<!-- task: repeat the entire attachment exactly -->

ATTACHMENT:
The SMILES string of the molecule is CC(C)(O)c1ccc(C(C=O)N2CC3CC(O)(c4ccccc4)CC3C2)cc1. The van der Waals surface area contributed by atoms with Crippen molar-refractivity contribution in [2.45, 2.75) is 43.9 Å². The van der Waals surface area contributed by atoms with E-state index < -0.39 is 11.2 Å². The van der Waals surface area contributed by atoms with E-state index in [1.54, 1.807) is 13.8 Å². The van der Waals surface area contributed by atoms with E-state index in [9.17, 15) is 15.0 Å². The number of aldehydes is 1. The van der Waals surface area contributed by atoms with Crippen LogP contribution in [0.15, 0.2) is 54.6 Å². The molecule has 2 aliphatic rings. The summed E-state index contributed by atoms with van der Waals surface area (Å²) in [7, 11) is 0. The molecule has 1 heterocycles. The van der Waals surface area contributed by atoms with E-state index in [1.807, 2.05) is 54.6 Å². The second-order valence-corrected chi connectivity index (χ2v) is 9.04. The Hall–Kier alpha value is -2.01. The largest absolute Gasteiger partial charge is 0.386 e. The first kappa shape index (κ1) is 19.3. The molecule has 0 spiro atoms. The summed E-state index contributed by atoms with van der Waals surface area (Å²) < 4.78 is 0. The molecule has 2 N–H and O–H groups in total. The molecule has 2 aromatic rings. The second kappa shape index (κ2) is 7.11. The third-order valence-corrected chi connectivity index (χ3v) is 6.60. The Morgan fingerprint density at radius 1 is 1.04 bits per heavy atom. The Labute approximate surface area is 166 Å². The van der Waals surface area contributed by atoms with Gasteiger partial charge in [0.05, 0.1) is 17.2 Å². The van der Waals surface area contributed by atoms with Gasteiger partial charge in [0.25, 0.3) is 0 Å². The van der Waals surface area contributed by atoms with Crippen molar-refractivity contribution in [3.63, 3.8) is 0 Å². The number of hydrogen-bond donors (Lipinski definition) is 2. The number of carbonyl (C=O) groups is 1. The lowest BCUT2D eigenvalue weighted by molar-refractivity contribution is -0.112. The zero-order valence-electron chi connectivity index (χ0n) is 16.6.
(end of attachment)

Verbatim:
The SMILES string of the molecule is CC(C)(O)c1ccc(C(C=O)N2CC3CC(O)(c4ccccc4)CC3C2)cc1. The van der Waals surface area contributed by atoms with Crippen molar-refractivity contribution in [2.45, 2.75) is 43.9 Å². The van der Waals surface area contributed by atoms with E-state index < -0.39 is 11.2 Å². The van der Waals surface area contributed by atoms with E-state index in [1.54, 1.807) is 13.8 Å². The van der Waals surface area contributed by atoms with E-state index in [9.17, 15) is 15.0 Å². The number of aldehydes is 1. The van der Waals surface area contributed by atoms with Crippen LogP contribution in [0.15, 0.2) is 54.6 Å². The molecule has 2 aliphatic rings. The summed E-state index contributed by atoms with van der Waals surface area (Å²) in [7, 11) is 0. The molecule has 1 heterocycles. The van der Waals surface area contributed by atoms with E-state index in [1.807, 2.05) is 54.6 Å². The second-order valence-corrected chi connectivity index (χ2v) is 9.04. The Hall–Kier alpha value is -2.01. The largest absolute Gasteiger partial charge is 0.386 e. The first kappa shape index (κ1) is 19.3. The molecule has 0 spiro atoms. The summed E-state index contributed by atoms with van der Waals surface area (Å²) < 4.78 is 0. The molecule has 2 N–H and O–H groups in total. The molecule has 2 aromatic rings. The second kappa shape index (κ2) is 7.11. The third-order valence-corrected chi connectivity index (χ3v) is 6.60. The Morgan fingerprint density at radius 1 is 1.04 bits per heavy atom. The Labute approximate surface area is 166 Å². The van der Waals surface area contributed by atoms with Gasteiger partial charge in [0.05, 0.1) is 17.2 Å². The van der Waals surface area contributed by atoms with Gasteiger partial charge in [0.25, 0.3) is 0 Å². The van der Waals surface area contributed by atoms with Crippen molar-refractivity contribution in [3.63, 3.8) is 0 Å². The number of hydrogen-bond donors (Lipinski definition) is 2. The number of carbonyl (C=O) groups is 1. The lowest BCUT2D eigenvalue weighted by molar-refractivity contribution is -0.112. The zero-order valence-electron chi connectivity index (χ0n) is 16.6.